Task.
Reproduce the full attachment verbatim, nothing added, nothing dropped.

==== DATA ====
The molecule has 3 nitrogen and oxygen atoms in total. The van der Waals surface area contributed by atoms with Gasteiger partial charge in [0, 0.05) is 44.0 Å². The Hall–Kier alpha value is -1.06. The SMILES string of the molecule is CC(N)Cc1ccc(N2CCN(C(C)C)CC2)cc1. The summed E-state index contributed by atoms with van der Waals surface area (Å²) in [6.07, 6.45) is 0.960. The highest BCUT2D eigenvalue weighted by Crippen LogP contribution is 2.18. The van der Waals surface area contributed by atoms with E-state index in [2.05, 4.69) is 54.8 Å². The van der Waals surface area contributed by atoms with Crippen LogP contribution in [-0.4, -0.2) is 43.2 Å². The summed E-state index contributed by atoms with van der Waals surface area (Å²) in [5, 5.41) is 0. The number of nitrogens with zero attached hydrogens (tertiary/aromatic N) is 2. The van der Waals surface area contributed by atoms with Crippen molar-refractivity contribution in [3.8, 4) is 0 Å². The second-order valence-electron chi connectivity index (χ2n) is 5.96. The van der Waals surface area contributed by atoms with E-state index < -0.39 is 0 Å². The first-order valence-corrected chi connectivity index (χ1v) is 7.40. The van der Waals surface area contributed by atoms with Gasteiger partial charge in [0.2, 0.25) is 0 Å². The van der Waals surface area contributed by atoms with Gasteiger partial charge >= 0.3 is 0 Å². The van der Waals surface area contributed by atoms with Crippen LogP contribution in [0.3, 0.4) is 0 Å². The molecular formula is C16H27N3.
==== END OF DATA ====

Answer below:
The molecule has 3 nitrogen and oxygen atoms in total. The van der Waals surface area contributed by atoms with Gasteiger partial charge in [0, 0.05) is 44.0 Å². The Hall–Kier alpha value is -1.06. The SMILES string of the molecule is CC(N)Cc1ccc(N2CCN(C(C)C)CC2)cc1. The summed E-state index contributed by atoms with van der Waals surface area (Å²) in [6.07, 6.45) is 0.960. The highest BCUT2D eigenvalue weighted by Crippen LogP contribution is 2.18. The van der Waals surface area contributed by atoms with E-state index in [2.05, 4.69) is 54.8 Å². The van der Waals surface area contributed by atoms with Crippen LogP contribution in [-0.4, -0.2) is 43.2 Å². The summed E-state index contributed by atoms with van der Waals surface area (Å²) in [5, 5.41) is 0. The number of nitrogens with zero attached hydrogens (tertiary/aromatic N) is 2. The van der Waals surface area contributed by atoms with Crippen molar-refractivity contribution in [3.8, 4) is 0 Å². The second-order valence-electron chi connectivity index (χ2n) is 5.96. The van der Waals surface area contributed by atoms with E-state index < -0.39 is 0 Å². The first-order valence-corrected chi connectivity index (χ1v) is 7.40. The van der Waals surface area contributed by atoms with Gasteiger partial charge in [0.2, 0.25) is 0 Å². The van der Waals surface area contributed by atoms with Gasteiger partial charge >= 0.3 is 0 Å². The van der Waals surface area contributed by atoms with Crippen LogP contribution in [0.3, 0.4) is 0 Å². The molecular formula is C16H27N3.